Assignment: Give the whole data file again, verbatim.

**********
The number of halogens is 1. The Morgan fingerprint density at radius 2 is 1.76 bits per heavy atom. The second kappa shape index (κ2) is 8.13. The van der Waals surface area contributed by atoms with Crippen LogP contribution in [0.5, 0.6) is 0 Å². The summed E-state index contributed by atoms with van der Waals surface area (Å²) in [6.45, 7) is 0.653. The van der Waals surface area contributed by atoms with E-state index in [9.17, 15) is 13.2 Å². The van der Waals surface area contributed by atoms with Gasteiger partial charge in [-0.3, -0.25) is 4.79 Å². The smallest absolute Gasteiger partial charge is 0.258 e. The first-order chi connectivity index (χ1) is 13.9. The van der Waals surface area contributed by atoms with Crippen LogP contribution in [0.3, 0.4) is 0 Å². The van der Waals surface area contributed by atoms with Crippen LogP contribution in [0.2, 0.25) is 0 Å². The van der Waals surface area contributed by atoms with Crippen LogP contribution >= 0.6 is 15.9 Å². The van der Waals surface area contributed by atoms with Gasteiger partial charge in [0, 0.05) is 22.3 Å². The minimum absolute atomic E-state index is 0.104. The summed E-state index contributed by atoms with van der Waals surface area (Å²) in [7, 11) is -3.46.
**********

The number of halogens is 1. The Morgan fingerprint density at radius 2 is 1.76 bits per heavy atom. The second kappa shape index (κ2) is 8.13. The van der Waals surface area contributed by atoms with Crippen LogP contribution in [0.5, 0.6) is 0 Å². The summed E-state index contributed by atoms with van der Waals surface area (Å²) in [6.45, 7) is 0.653. The van der Waals surface area contributed by atoms with E-state index in [9.17, 15) is 13.2 Å². The van der Waals surface area contributed by atoms with Gasteiger partial charge in [-0.3, -0.25) is 4.79 Å². The smallest absolute Gasteiger partial charge is 0.258 e. The first-order chi connectivity index (χ1) is 13.9. The van der Waals surface area contributed by atoms with Crippen LogP contribution in [0.3, 0.4) is 0 Å². The van der Waals surface area contributed by atoms with Crippen LogP contribution in [0.2, 0.25) is 0 Å². The van der Waals surface area contributed by atoms with Crippen LogP contribution >= 0.6 is 15.9 Å². The van der Waals surface area contributed by atoms with Gasteiger partial charge in [0, 0.05) is 22.3 Å². The minimum absolute atomic E-state index is 0.104. The summed E-state index contributed by atoms with van der Waals surface area (Å²) in [7, 11) is -3.46.